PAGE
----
Vulnerable WordPress Release Not Yet Fixed

· 569 words · 3 minute read

Today, I checked my WordPress website inside my shared hosting > CPanel > WP toolkit. I ran into this screen.

security fix vulnerability

It says Fix vulnerability in security. I clicked on it. A security scanning process stated. After the scan completed, It stated that my current WordPress core release is vulnerable. It is affected by unauthorized blind server-side request forgery vulnerability.

unauthorized blind server-side request forgery vulnerability

I clicked on mitigate to reduce the risk of the vulnerability if it is exploited.

mitigate the security risks of WordPress core vulnerability

I turned on both security measures as you can see below.

block access to xmlrpc.php

If you want to learn more about this vulnerability, visit and read more about the vulnerability on WordPress official website .

What are the risks of exploiting it? 🔗

If the severity is high,

  • Attackers can exploit this vulnerability to perform unauthorized requests from your WordPress site without needing any login credentials.
  • This opens doors to a wide range of potential attacks, including:
    • information leak: Stealing sensitive data like database credentials, user information, or internal server files.
    • Denial-of-service (DoS) attacks: Crashing your server or other internal systems by sending them overwhelming requests.
    • Lateral movement: Gaining access to other systems on your network by exploiting internal vulnerabilities.
    • Code execution: Uploading and executing malicious code on your server, potentially taking complete control.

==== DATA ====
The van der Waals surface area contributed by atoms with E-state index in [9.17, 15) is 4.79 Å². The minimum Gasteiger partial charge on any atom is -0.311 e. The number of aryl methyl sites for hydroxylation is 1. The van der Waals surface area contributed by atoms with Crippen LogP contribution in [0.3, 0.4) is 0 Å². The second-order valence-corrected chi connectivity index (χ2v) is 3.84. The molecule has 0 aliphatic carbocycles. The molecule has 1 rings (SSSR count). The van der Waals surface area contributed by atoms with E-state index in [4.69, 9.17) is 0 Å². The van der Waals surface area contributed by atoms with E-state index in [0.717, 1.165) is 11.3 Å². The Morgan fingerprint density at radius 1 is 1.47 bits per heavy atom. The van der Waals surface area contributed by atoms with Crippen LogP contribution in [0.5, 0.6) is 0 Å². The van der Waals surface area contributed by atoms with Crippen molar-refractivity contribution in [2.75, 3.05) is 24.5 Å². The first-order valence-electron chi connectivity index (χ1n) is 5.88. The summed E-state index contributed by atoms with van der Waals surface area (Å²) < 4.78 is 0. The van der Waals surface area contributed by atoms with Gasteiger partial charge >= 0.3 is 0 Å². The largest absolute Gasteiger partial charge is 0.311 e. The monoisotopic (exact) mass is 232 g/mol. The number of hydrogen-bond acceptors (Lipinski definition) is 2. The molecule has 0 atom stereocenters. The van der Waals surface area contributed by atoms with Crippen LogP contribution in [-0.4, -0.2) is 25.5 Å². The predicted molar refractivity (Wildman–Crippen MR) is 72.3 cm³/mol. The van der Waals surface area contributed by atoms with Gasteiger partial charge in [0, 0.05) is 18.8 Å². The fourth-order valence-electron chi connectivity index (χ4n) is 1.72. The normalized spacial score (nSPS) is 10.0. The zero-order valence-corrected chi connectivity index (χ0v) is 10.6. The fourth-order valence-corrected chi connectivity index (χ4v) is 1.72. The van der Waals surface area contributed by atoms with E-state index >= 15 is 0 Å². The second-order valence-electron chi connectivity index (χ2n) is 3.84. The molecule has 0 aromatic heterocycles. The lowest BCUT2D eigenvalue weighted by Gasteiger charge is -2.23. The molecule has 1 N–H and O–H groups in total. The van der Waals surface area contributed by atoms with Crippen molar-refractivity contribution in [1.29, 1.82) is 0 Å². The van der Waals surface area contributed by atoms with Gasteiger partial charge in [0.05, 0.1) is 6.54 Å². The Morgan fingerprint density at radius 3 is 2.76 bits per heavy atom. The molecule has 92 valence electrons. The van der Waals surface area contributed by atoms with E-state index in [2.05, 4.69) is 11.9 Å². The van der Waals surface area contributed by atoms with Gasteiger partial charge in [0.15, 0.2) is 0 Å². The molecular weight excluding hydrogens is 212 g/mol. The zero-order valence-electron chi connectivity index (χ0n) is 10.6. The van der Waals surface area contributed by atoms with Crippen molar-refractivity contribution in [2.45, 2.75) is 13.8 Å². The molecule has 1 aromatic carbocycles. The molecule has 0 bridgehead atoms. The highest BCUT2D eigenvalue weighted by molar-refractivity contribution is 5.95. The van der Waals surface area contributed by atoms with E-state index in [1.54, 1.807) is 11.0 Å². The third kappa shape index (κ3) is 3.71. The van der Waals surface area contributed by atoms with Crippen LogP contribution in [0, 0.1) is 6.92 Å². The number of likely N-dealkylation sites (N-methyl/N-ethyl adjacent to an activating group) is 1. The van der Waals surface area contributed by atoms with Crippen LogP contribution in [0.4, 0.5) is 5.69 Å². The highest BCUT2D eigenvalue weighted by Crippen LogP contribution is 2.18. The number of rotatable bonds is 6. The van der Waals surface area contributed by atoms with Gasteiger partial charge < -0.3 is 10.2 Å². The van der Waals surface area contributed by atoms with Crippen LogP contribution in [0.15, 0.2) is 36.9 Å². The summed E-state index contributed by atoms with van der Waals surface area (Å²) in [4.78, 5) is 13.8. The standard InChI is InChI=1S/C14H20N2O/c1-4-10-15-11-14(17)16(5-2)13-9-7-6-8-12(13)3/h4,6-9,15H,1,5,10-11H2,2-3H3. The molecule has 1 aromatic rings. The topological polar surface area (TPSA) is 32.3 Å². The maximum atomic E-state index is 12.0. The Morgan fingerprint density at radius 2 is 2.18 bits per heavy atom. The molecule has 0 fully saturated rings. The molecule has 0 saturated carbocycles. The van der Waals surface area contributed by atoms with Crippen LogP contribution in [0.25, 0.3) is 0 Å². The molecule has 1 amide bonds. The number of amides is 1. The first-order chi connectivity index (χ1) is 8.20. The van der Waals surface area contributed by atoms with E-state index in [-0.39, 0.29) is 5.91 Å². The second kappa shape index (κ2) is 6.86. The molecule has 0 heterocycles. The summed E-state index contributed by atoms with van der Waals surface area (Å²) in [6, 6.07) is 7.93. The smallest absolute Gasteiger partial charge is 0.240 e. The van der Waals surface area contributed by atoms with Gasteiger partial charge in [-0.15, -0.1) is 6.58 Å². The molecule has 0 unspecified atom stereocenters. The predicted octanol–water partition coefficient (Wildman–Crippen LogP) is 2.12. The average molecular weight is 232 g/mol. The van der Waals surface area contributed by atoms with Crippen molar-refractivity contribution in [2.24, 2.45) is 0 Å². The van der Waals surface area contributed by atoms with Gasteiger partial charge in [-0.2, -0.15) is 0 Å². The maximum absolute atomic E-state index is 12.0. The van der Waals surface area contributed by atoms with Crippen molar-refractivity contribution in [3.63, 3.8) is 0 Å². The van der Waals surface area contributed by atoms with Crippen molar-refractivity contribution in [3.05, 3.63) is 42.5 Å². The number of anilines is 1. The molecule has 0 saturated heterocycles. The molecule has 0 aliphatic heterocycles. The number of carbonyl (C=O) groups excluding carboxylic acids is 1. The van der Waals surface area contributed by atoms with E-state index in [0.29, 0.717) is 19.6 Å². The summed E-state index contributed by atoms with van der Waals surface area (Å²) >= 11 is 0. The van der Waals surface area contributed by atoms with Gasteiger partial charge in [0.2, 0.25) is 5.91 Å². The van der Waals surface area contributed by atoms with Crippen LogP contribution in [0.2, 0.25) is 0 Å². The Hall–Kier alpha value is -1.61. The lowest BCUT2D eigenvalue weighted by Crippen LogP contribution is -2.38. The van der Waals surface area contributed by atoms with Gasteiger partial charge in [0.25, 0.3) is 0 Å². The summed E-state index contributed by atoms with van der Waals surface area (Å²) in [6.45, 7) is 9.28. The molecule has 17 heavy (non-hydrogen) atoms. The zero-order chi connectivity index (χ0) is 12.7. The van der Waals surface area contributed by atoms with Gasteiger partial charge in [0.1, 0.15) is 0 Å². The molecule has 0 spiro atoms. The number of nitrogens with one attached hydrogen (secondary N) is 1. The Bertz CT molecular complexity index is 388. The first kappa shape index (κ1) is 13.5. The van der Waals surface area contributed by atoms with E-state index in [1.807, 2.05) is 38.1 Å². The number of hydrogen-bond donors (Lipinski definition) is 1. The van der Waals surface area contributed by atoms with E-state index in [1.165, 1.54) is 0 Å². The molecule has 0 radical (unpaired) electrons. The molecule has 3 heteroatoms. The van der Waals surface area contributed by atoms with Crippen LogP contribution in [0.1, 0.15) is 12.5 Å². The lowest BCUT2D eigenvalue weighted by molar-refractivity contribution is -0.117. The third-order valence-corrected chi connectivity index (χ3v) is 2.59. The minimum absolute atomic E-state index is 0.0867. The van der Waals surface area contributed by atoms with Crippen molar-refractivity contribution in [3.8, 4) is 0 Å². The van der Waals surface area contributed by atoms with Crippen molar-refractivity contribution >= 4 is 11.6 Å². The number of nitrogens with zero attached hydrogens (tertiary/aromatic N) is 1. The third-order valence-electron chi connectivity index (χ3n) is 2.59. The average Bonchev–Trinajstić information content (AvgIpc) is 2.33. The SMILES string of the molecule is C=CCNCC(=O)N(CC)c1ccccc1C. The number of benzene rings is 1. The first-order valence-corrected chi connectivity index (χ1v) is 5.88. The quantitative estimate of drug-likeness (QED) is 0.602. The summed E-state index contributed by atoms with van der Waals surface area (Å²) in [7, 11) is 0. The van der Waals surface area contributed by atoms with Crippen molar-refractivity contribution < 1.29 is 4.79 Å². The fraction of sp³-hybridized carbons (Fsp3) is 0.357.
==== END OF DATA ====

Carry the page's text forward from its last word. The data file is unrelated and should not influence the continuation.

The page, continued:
But if severity is low,

  • The actual impact depends on:
    • Exploitability: The exploitability of the vulnerability might be limited depending on your server configuration and the attacker’s skills.
    • Value of target: if your server doesn’t hold valuable information or systems, the attacker might not gain much benefit.
    • Mitigations in place: Having adequate security measures like firewalls, intrusion detection systems, and up-to-date software can significantly reduce the risk.

How to deal with this vulnerability? 🔗

Update WordPress to the latest release 🔗

Update WordPress core as soon as the update is available.

Disable XML-RPC 🔗

If your site doesn’t rely on XML-RPC functionality, disable xmlrpc.php file by clicking on “mitigate” button in WP Toolkit as you saw above in the images/screenshots.

Disable Pingbacks 🔗

You can consider disabling pingbacks in your WordPress settings, although this might affect some social features. You can disable Pingbacks by clicking on “mitigate” button in WP Toolkit.

Implement security measures 🔗

Install plugins or configure your server to restrict outgoing traffic and monitor for suspicious activity.

Migrate to a static site generator (SSG) 🔗

SSGs work on your local machine (a.k.a your laptop computer), then you run a command to generate the static webpages, then upload these static webpages to a server to serve them to visitors. Using static webpages is great for SEO and security, but this strategy lacks interactivity and dynamic content such as comments and creating posts online/on the server. If you are good with creating new posts on your laptop, then pushing them to the server to publish them without comment section, this SSG strategy is good for you. I - myself - use Hugo SSG to create and publish this website you are reading on.

Update : 31 Jan 2024 🔗

An update of WordPress 6.4.3 released today to fix this vulnerability and other bug fixes. Make sure to upgrade to the latest version of WordPress.

I hope this post helps you. If you know a person who can benefit from this information, send them a link of this post. If you want to get notified about new posts, follow me on YouTube , Twitter (x) , LinkedIn , Facebook , and GitHub .

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